Sometimes a bright light can illuminate everything in its vicinity, and sometimes it burns so bright that it drowns anything else. Peyton Manning's comeback MVP-caliber 2012 season coupled with his soon-to-be record-setting numbers in 2013 has, understandably, captivated the attention of NFL fans and media. One unfortunate consequence of Manning's attention is that it has kept us from talking about Philip Rivers, playing for the relatively lowly San Diego Chargers next to the Denver Broncos in the AFC West.
On Thursday night, with focus again on Manning and his quest for the NFL single-season passing touchdown record, Rivers stood out. He went just 12-for-19 for 166 yards, but threw two touchdowns to Keenan Allen in the first half and had zero turnovers. More importantly, he was more proficient than Manning, who went 27-for-41 for 289 yards (7.0 YPA compared to Rivers' 8.3) and had a costly fourth-quarter interception to go with two touchdowns.
Rivers' performance would have been surprising if he hadn't been doing it all season. Heading into Thursday's game, Rivers was seventh in the NFL with a 106.4 passer rating (Manning was second), fourth with 8.4 yards per attempt (tied with Manning) and first with a 70.3 completion percentage (Manning was third). He had thrown 35 interceptions over his previous two seasons, but has thrown just nine through 14 games, including just one in his last four games. Perhaps even more impressively, he has lost just one fumble this season after leading the league with seven lost fumbles in 2012.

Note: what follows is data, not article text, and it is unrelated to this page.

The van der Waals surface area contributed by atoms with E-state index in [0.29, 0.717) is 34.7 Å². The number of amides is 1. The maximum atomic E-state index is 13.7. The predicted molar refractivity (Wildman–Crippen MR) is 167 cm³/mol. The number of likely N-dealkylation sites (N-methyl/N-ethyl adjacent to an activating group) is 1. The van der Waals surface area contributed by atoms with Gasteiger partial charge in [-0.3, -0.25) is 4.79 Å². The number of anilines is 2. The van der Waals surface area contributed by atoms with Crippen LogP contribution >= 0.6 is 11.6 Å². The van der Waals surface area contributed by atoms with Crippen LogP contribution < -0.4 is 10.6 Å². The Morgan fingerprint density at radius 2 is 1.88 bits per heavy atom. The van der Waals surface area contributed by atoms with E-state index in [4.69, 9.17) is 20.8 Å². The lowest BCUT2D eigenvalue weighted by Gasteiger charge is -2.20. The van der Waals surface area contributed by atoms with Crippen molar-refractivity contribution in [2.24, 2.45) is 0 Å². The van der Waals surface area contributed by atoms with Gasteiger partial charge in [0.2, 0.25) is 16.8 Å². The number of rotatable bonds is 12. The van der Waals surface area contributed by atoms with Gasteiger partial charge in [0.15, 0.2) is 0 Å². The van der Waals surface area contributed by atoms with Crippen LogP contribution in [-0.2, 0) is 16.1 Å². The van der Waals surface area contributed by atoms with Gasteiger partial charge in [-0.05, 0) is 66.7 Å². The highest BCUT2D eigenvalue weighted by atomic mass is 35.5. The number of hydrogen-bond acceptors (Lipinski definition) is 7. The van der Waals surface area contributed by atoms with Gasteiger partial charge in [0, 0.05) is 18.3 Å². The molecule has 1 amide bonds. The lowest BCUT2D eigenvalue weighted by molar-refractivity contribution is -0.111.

Rivers hasn't sacrificed effectiveness for efficiency. He has always had a knack for finding the end zone, and that hasn't changed in 2013. Through 14 games, Rivers now has 28 touchdown passes, surpassing his 16-game totals in 2011 and 2012. With some luck, he could beat his career-best 34 touchdown passes in 2008.
Granted, the touchdown total pales in comparison to Manning's 47 through 14 games, but Rivers also doesn't have Manning's supporting cast. A pass-catching corps of Keenan Allen, Antonio Gates and Danny Woodhead is nice, but it doesn't quite stack up to Demaryius Thomas, Wes Welker, Eric Decker, Julius Thomas and a stable of versatile early-round running backs. The Chargers were without the top two wideouts on their depth chart, Danario Alexander and Malcom Floyd, for the season after Week 2.
David F. Marver at Chargers blog Bolts From The Blue made the argument that Rivers was actually having a better season than Manning before Thursday night's kickoff. Marver would probably find few fans outside of San Diego who would agree, but he does make a good point. Rivers' 2013 turnaround deserves your rapt attention, apart from Manning's superhuman accomplishments.
I'm not complaining about the media focus being on Manning rather than Rivers; it's understandable given the record pursuits and playoff implications. I just hope that when the two teams take the field on Thursday night, you remember to appreciate the quarterbacks taking snaps for both sides: they're both elite players having career years simultaneously.
Rivers is going through a renaissance, and you better be watching.